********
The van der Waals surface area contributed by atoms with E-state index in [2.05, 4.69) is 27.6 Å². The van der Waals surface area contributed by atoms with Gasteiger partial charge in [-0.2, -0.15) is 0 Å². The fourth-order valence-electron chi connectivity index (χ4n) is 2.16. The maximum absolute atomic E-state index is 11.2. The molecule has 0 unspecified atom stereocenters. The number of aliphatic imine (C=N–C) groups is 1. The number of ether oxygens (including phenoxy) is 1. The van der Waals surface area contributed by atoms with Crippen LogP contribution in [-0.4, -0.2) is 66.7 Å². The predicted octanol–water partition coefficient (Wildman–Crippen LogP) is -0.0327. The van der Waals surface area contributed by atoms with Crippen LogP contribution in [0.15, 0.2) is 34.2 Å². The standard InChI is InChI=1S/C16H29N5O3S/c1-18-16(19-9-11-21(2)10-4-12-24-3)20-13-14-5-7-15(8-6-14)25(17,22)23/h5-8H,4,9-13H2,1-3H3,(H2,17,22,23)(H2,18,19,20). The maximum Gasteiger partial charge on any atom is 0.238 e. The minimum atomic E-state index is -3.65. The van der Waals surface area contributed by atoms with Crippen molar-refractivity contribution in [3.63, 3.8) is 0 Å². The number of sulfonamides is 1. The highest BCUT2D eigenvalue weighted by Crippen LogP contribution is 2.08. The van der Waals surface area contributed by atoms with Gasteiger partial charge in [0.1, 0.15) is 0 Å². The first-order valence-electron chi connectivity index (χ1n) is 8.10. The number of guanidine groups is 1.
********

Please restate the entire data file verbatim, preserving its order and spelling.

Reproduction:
The van der Waals surface area contributed by atoms with E-state index in [2.05, 4.69) is 27.6 Å². The van der Waals surface area contributed by atoms with Gasteiger partial charge in [-0.2, -0.15) is 0 Å². The fourth-order valence-electron chi connectivity index (χ4n) is 2.16. The maximum absolute atomic E-state index is 11.2. The molecule has 0 unspecified atom stereocenters. The number of aliphatic imine (C=N–C) groups is 1. The number of ether oxygens (including phenoxy) is 1. The van der Waals surface area contributed by atoms with Crippen LogP contribution in [-0.4, -0.2) is 66.7 Å². The predicted octanol–water partition coefficient (Wildman–Crippen LogP) is -0.0327. The van der Waals surface area contributed by atoms with Crippen LogP contribution in [0.15, 0.2) is 34.2 Å². The standard InChI is InChI=1S/C16H29N5O3S/c1-18-16(19-9-11-21(2)10-4-12-24-3)20-13-14-5-7-15(8-6-14)25(17,22)23/h5-8H,4,9-13H2,1-3H3,(H2,17,22,23)(H2,18,19,20). The maximum Gasteiger partial charge on any atom is 0.238 e. The minimum atomic E-state index is -3.65. The van der Waals surface area contributed by atoms with Crippen molar-refractivity contribution in [3.63, 3.8) is 0 Å². The number of sulfonamides is 1. The highest BCUT2D eigenvalue weighted by Crippen LogP contribution is 2.08. The van der Waals surface area contributed by atoms with Gasteiger partial charge in [0.1, 0.15) is 0 Å². The first-order valence-electron chi connectivity index (χ1n) is 8.10. The number of guanidine groups is 1.